Agriculture Bytes

GM or biosafety: The story of GM Mustard

New Delhi, February 10 (G’nY News Service): As of now, the introduction of GM Mustard has been put on hold. The Genetic Engineering Appraisal Committee (GEAC) which was supposed to take a decision on whether or not to commercialize genetically modified (GM) mustard by February 5, 2016, has failed to decide, in the face of opposition from many quarters, including former health minister DrAmbumaniRamadoss.

The GM food Imbroglio

Earlier, a moratorium was put on GM Brinjal in 2010. Developed by Delhi University’s Centre for Genetic Manipulation of Crop Plants (CGCMP), GM mustard or Dhara Mustard Hybrid 11(DH-11) is claimed to give a 20 to 30 percent higher yield than normal mustard varieties.

Debating the GM Crops Efficacy

Bt cotton was the first GM crop to be introduced in India. But notwithstanding claims of bollworm resistance and higher yield, Bt cotton has found to fall short of expectations. In fact, the initial high yield could not be sustained in later years, and while it was found to be resistant to bollworm, it could not provide resistance to other pests. Thus, more pesticides required tobe used by farmers, hiking the cost of production, and pushing farmers into debt.

GM crops are even otherwise, subject to many controversies. Dr Vandana Shiva, one of the most outspoken critics of GM crops, has been stridently questioning the claims of high yield and pest resistance that are the major arguments presented in favourof this technology.

The most important question is that of biosafety where GM crops are concerned. Transgenic crops are required to be planted away from other crops in keeping with biosafety regulations. However, these rules were violated at the time of clinical trials conducted for Bt cotton. Subsequent exploitation of farmers, and the infertility of GM seeds have also been major issues, since GM seeds can never be stored or re-used. Farmers, hence, need to buy these every year. Such as system benefits the seed manufacturers and strengthens their monopoly, to the detriment of the farmer.

Since labeling is not a common feature in India-unlike abroad, GM crops like Bt cotton have ended up being sold in the open market, alongside traditional cotton. At a time when India is grappling with a cancer epidemic due to uncontrolled use of pesticides, especially in states like Punjab, the high risks involved with a hybrid crop that will need high pesticide inputs has made most Indians resistant to GM crops.

Lack of transparency and the reluctance of companies to make the results of field trials available in the public domain is another major factor that has gone against the introduction of GM crops. The opaqueness of regulators of not placing the biosafety data in the public domain, despite a Supreme Court Order to the contrary, was recently cited by DrRamadoss, who has called on the government to reconsider the introduction of GM crops.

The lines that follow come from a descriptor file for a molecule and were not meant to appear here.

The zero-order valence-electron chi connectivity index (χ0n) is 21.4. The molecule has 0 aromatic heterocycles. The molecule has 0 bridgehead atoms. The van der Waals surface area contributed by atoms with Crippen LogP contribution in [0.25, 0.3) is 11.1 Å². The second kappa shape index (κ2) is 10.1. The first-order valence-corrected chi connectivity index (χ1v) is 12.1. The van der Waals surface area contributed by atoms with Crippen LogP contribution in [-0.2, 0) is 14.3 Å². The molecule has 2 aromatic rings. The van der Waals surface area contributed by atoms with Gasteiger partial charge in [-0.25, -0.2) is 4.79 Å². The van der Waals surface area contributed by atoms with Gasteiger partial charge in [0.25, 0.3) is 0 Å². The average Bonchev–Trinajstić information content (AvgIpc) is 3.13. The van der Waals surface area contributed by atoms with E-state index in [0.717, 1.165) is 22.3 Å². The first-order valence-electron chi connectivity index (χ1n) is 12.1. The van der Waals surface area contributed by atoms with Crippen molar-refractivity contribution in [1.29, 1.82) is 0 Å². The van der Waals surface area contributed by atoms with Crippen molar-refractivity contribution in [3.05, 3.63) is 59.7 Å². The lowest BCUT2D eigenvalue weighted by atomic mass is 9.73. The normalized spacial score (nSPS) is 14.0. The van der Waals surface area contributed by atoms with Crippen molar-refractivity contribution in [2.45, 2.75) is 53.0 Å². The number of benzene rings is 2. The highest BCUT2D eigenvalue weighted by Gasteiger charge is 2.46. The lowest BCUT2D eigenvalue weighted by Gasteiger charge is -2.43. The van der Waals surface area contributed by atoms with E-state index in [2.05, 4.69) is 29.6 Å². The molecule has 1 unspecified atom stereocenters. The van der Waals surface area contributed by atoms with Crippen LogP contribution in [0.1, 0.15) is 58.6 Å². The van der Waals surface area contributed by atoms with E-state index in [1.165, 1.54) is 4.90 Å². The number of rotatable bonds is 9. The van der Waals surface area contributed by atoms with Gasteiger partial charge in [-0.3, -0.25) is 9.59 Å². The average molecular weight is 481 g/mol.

Another argument put forth is that many times people don’t know which genes are being inserted in the crop.GMO labeling is an important aspect, which needs to be addressed.GM plants can also lead to ‘super resistant weeds’.Since certain GM plants might be resistant to herbicides this can lead to weeds becoming resistant through natural selection.Agri-scientists fear that GM crops may interact with wild varieties of plants and form ‘hybrid plants’, resulting in the loss of wild varieties and precious biodiversity.

Dr. Deepak Pental, Professor of Genetics and the Ex Vice Chancellor  of Delhi University and the developer of GM mustard claims, “Tests were mostly carried out in Western India and the mustard should be grown where it is most adapted to”. “Also, no adverse effect on pollinators such as bees, birds, has been found yet”, he cites. On being asked as to why the biosafety data was not being released, he said, “…the data has to go first to the GEAC who will then present their findings to the statutory body. You can also file a RTI to get information about the biosafety trials.”

Critics of GM, such as Dr Shiva’s organization, Navdanya, remain extremely agitated about the biosafety factor. They point out, “GM mustard is unethical and may not meet Indian medical standards. Normal mustard is used in ayurveda and massage oils.Since there won’t be any labeling differentiating between GM mustard and normal mustard, how will people be able to make a choice between the two?”
On claims of GM crops getting engineered to fight droughts,salinity and natural disasters, and giving high yields with low input, they point to how organic cultivation of wild cultivars can produce better results, and a healthier population.

On the other side, India will need to take a quick, and well-informed decision to ensure food security and ample yields for its ever-growing population in the face of climate change, dropping groundwater levels, and frequent natural disasters.

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